In recent months internships have been under the spotlight like never before. A simple scheme designed to give young go-getters some vital work experience in the industry of their choosing and in return provide organisations with a boost to productivity and a chance to nurture future talent is being challenged and it needs to ensure its house is in order very quickly.
The big issue is that all interns should be paid the national minimum wage. Now there is no real grey area here….as an organisation you either know this and action it or you don’t know it and suddenly you have a slight sweat and a dry mouth as you read on….if you fall into the latter group, the news is about to get worse and you are probably going to have full blown chest palpitations when I tell you the penalty for not paying interns is that organisations face claims for back pay from previous interns and possible criminal penalties…although the government admits they haven’t ‘yet’ prosecuted anyone for unpaid internships.
The problem is the traditional unpaid internship from 15 years ago was not in-demand as much as today. Graduate numbers were fewer and academic qualifications carried more weight. Now, graduate numbers are overwhelming and many see relevant work experience as the best means of obtaining an advantage in a competitive job market – a degree alone is not enough. The more high-profile and prestigious a firm where you do your internship the better. At the same time though organisations have become more demanding of their interns. Recent headlines detailed organisations demanding payment from interns who leave their unpaid internships early or companies providing 20-page manuals detailing every aspect of work expected of them. In short, organisations have pushed things too far and have been identified as being exploitative.
There is no moving away from the key point though; if you bring an intern into an organisation they should receive at least the National Minimum Wage. There are exceptions such as when the intern is on a sandwich course (as part of a higher education course), they are just work shadowing or working for a registered charity. But, when there are set hours, duties of responsibility and the intern is part of the commercial operation of an organisation they should be paid.
Despite the recent press coverage and HMRC stating they intend to crackdown on this area it is estimated that between 70,000 to 100,000 underpaid internships take place in the UK each year. Part of the recent outrage surrounding this is not just that it is illegal but it is detrimental to social mobility. Only the rich and privileged can afford to undertake an unpaid internship while the poor are excluded from gaining experience in this way. By having all paid minimum wage, it becomes fair and open to rich and poor alike.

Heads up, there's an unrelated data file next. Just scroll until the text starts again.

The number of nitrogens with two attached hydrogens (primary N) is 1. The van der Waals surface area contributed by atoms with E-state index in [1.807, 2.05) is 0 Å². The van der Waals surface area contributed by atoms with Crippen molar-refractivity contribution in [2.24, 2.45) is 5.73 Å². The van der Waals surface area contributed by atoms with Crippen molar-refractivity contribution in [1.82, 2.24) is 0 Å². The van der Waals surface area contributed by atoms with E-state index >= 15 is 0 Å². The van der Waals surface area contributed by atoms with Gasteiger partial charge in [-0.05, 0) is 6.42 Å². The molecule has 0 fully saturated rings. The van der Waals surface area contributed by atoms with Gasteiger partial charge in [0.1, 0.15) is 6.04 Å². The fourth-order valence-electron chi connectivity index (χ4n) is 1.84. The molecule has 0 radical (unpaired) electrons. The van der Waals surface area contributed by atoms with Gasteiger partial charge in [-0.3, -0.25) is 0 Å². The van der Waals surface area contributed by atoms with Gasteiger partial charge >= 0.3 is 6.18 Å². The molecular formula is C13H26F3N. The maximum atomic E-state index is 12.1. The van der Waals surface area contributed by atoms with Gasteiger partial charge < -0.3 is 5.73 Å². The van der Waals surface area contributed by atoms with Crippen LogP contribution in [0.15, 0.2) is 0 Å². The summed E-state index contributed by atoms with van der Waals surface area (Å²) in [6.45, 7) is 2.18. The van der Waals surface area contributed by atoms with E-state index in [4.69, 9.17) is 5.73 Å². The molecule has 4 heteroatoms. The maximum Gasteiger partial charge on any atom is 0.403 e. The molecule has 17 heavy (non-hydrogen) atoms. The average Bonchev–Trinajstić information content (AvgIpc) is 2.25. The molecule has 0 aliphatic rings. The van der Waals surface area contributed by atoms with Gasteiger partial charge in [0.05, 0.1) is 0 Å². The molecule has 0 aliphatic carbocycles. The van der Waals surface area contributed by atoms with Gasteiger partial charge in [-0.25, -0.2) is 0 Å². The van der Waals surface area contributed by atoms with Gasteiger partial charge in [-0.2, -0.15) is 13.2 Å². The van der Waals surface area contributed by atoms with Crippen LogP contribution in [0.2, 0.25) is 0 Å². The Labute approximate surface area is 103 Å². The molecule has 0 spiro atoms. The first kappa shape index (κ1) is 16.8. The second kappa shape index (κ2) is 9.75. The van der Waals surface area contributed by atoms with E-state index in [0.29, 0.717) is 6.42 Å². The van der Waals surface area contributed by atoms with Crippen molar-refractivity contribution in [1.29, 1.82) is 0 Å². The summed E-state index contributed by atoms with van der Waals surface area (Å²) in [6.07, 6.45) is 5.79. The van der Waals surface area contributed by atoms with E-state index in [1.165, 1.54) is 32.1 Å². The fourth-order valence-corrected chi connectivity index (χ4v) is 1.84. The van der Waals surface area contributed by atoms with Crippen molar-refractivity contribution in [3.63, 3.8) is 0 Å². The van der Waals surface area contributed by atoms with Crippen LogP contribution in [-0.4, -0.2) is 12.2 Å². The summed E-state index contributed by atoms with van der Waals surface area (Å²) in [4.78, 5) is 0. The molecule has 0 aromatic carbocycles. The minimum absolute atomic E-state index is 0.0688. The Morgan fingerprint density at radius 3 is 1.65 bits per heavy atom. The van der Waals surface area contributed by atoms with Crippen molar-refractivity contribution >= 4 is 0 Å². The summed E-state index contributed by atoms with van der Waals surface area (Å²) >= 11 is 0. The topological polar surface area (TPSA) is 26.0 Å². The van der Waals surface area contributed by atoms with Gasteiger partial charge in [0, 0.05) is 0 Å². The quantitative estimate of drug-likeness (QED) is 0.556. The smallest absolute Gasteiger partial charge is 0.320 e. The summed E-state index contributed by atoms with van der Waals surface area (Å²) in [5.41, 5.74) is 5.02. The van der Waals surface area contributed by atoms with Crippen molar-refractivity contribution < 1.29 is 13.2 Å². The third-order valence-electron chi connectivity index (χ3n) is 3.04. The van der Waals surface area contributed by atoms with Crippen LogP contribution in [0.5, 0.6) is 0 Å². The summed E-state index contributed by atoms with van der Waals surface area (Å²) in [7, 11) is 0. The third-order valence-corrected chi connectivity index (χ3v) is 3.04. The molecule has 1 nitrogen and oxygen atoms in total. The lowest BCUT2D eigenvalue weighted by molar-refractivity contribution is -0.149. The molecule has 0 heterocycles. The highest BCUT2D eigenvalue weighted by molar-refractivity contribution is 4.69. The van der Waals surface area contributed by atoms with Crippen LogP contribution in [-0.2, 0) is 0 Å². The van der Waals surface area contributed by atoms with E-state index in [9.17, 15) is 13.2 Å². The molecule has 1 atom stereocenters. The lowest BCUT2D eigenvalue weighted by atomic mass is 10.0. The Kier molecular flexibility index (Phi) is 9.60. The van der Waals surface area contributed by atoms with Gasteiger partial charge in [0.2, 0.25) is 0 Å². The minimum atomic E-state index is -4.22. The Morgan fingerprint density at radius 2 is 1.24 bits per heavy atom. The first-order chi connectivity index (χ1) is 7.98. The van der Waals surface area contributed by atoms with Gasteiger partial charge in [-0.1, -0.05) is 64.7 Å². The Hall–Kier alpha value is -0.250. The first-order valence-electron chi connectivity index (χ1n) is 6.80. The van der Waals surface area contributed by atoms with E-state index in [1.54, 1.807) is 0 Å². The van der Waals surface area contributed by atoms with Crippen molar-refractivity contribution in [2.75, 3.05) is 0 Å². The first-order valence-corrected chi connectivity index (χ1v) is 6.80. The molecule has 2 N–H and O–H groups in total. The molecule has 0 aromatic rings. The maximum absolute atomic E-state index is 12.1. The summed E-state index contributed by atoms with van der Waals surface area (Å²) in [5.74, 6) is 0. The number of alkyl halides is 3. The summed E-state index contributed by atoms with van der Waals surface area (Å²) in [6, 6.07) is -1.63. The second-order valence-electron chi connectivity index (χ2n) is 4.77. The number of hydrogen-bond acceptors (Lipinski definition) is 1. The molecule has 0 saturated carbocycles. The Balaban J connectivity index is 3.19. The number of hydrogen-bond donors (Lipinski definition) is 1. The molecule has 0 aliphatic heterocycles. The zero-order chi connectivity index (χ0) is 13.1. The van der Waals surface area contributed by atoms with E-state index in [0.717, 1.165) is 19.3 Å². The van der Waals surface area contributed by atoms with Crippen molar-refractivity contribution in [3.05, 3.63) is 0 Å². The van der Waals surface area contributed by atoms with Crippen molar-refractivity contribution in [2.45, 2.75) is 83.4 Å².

In recent days though the story broke via The Times that wealthy American students were paying up to $10,000 to secure unpaid internships at British companies….in effect they are paying to work in industries such as fashion, advertising, media and law with a view of enhancing their CV. The $10,000 dollars does provide accommodation, visa assistance and trips away at the weekends…..and as you guessed the company providing this experience state on their website “…the vast majority of our internship placements are unpaid…”.
I have no doubt an internship that is well structured and designed to be mutually beneficial for all parties can be incredibly – and I guess many recent graduates believe this given the rising demand. But – if you are struggling to find an internship and sweating over how this could hamper your future career progression – DON’T!!!!
Recent research has shown graduates would be considerably better off not doing an internship – in fact it was suggested they should come with a health warning! Almost every candidate undertaking an internship can expect to be worse off three years later than had they not; former interns face a salary penalty of approximately 3.5k compared to those going straight into paid work, and 1.5k compared to those who went into further study. Interns were also reported to struggle obtaining a professional position, a permanent job or high career satisfaction compared with those who go straight into paid employment.
Ok, the research is slightly flawed in a sense because internships are typically being offered in sectors which are highly competitive and do not need to pay high salaries to attract employees. Many will take a pay cut for the privilege of working in the creative or charity sectors. So, the above should be taken with a considerable pinch of salt.
Work experience is clearly an advantage for those entering the job market and internships do provide a vehicle for obtaining this. But, maybe the hype and belief in their value is overstated. Maybe recent graduates should consider internships as a fall-back position rather than their top priority. In turn organisations need to make sure they are legally compliant by paying interns and not exploiting them…because the government is now watching!
If anyone has experienced an incredibly rewarding or even a disappointing internship I’d love to hear your story.